Mars duo heads to PIAA golf championship
By Joe Sager
Published: Saturday, Oct. 19, 2013, 8:12 p.m.
Josh Bartley and Bridget Merten didn't let a little rain dampen their day.
The two Mars golfers advanced to the PIAA Class AAA championship at a rain-soaked qualifier Wednesday at Tom's Run Golf Course in Blairsville.
Bartley became the Planets' first male golfer to advance to the PIAA championship meet. The senior was among the top 12 qualifiers on the boys' side.
Merten, a sophomore, finished among the top six on the girls' side and advanced as well. She is the school's first female player to reach the state championship since sisters Marisa and Lauren Glew in 2006.
The PIAA championship is set for Heritage Hills Golf Resort and Conference Center in York. It is a two-day event with rounds Monday and Tuesday.
“It's going to be awesome,” Bartley said. “It's like a golf trip you'd take, pretty much. So that's cool.”
Bartley and Merten headed to York this weekend to get some practice time on the course.
“I am looking forward to that a lot,” Merten said. “It should be a lot of fun. It's definitely a new experience.”
Bartley advanced to the PIAA qualifier when he shot a 76 to tie for 11th at the WPIAL Class AAA championship on Oct. 2 at Diamond Run Golf Club in Sewickley. He shot a 77 at the PIAA qualifier.
“I played well enough to get to the next round,” he said. “Advancing was the goal. It's an awesome feeling. I am saving my good rounds for states.”
Merten was one of seven WPIAL golfers to advance from the district championship at Hillcrest Country Club in Lower Burrell on Sept. 30. She fired an 82 to tie for fourth. At the PIAA qualifier, she finished third with a 79. The top six girls advanced.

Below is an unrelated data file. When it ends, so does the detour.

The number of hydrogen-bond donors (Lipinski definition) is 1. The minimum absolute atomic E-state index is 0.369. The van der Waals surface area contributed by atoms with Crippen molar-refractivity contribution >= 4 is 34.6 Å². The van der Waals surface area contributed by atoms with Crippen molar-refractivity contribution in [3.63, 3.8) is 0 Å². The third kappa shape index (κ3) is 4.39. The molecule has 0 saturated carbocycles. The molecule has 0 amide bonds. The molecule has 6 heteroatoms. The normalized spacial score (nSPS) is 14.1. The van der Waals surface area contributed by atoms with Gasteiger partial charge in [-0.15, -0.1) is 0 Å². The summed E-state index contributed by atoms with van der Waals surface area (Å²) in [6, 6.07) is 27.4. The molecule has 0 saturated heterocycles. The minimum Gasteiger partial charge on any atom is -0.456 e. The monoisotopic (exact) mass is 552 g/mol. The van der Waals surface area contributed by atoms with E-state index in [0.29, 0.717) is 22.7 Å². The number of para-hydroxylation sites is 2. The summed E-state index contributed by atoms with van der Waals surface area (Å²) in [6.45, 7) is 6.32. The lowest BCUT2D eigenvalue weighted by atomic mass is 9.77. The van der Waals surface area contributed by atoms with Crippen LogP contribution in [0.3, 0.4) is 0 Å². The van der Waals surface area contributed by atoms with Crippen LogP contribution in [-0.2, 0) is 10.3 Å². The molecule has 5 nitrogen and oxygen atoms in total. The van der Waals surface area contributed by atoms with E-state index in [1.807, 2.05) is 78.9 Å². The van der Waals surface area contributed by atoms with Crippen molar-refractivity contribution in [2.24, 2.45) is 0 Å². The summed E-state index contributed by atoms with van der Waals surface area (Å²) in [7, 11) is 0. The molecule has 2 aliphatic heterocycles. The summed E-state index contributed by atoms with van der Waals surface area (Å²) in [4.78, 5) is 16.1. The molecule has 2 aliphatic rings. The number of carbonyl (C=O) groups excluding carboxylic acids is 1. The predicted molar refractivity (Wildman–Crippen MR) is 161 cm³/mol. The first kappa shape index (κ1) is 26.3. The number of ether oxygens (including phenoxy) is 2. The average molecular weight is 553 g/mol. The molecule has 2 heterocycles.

“It's an amazing feeling,” she said. “I am absolutely thrilled to be going on to the next round. I only made it to qualifiers last year. To achieve so much now is a great feeling”
A steady rain Wednesday only intensified the pressure for both golfers.
“For the most part, it was an annoying drizzle, but it rained sort of hard other times,” Bartley said. “It wasn't very fun. Everything was soaked. The bunkers had puddles. The fairways were soggy. It was a different kind of golf. It was a long day, but it ended pretty well. ... It didn't affect me too much. I just had to be a little more focused. My game is based off hitting it farther off the tee than most. My average drive is around 295 yards. I just had to rely on other things since I wasn't able to hit it as far in bad weather.”
Likewise, Merten thrived with her short game. She birdied three of the course's four par-3s.
“It was pretty much the concept that the greens were getting slower and the ball wasn't going to go as far when it bounced and knowing when to club up, knowing where to chip and where to place the ball,” she said. “The nice part was, I went out to my home course (last Monday) and played in the rain the whole day for practice. It came in very handy.
“There was a lot of pressure just because there were only 10 girls in our group. I have previously played in tournaments against them. I knew what I was up against. These girls are good golfers. I was just hoping I could have a decent day.”
Bartley credits a little luck for a birdie on the last hole he played Wednesday.
“I was 6-over going into the last hole. I knew I wasn't playing well and I knew I had to try my best to shave one more stroke off to better my position because, at the time, I had no idea who had what score,” he said. “Just to me, 77 looks better than 78. My tee shot went way left. I got angry, but it hit a tree and bounced back into play. I hit a shot that I left short of the green in really thick rough. I had about 20 yards to the pin. I pulled the pin, chipped it and holed it out. For all I knew at that point, that might have been the one stroke that saved me. I wouldn't be able to do that again.”
Merten hopes to have luck on her side this week.
“This is a place where colleges look at you,” she said. “To get a college scholarship and try to get somewhere like that, I think I will put a lot of pressure on myself to show the colleges that I have the potential and I am willing to work hard and I deserve to be considered for a scholarship. This is definitely going to help me set higher goals and achieve them and try to be the best I can be out there for the next couple years.”
Joe Sager is a freelance writer.
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